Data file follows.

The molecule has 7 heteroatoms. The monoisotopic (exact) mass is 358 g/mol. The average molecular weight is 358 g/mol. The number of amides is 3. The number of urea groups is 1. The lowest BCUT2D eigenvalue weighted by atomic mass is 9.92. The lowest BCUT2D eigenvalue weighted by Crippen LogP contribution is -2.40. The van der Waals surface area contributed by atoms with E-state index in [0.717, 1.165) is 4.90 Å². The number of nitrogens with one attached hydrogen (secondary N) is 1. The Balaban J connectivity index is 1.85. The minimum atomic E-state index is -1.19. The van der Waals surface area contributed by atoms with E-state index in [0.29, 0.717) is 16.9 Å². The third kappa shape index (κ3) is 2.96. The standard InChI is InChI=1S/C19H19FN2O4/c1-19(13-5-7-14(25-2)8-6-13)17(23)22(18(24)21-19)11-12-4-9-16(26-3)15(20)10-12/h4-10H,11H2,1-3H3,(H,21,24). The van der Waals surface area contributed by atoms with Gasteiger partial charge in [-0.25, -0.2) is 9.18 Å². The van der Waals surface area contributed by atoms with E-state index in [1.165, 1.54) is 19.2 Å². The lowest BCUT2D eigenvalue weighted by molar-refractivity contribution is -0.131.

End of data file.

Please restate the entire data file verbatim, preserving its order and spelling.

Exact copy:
The molecule has 7 heteroatoms. The monoisotopic (exact) mass is 358 g/mol. The average molecular weight is 358 g/mol. The number of amides is 3. The number of urea groups is 1. The lowest BCUT2D eigenvalue weighted by atomic mass is 9.92. The lowest BCUT2D eigenvalue weighted by Crippen LogP contribution is -2.40. The van der Waals surface area contributed by atoms with E-state index in [0.717, 1.165) is 4.90 Å². The number of nitrogens with one attached hydrogen (secondary N) is 1. The Balaban J connectivity index is 1.85. The minimum atomic E-state index is -1.19. The van der Waals surface area contributed by atoms with E-state index in [0.29, 0.717) is 16.9 Å². The third kappa shape index (κ3) is 2.96. The standard InChI is InChI=1S/C19H19FN2O4/c1-19(13-5-7-14(25-2)8-6-13)17(23)22(18(24)21-19)11-12-4-9-16(26-3)15(20)10-12/h4-10H,11H2,1-3H3,(H,21,24). The van der Waals surface area contributed by atoms with Gasteiger partial charge in [-0.25, -0.2) is 9.18 Å². The van der Waals surface area contributed by atoms with E-state index in [1.165, 1.54) is 19.2 Å². The lowest BCUT2D eigenvalue weighted by molar-refractivity contribution is -0.131.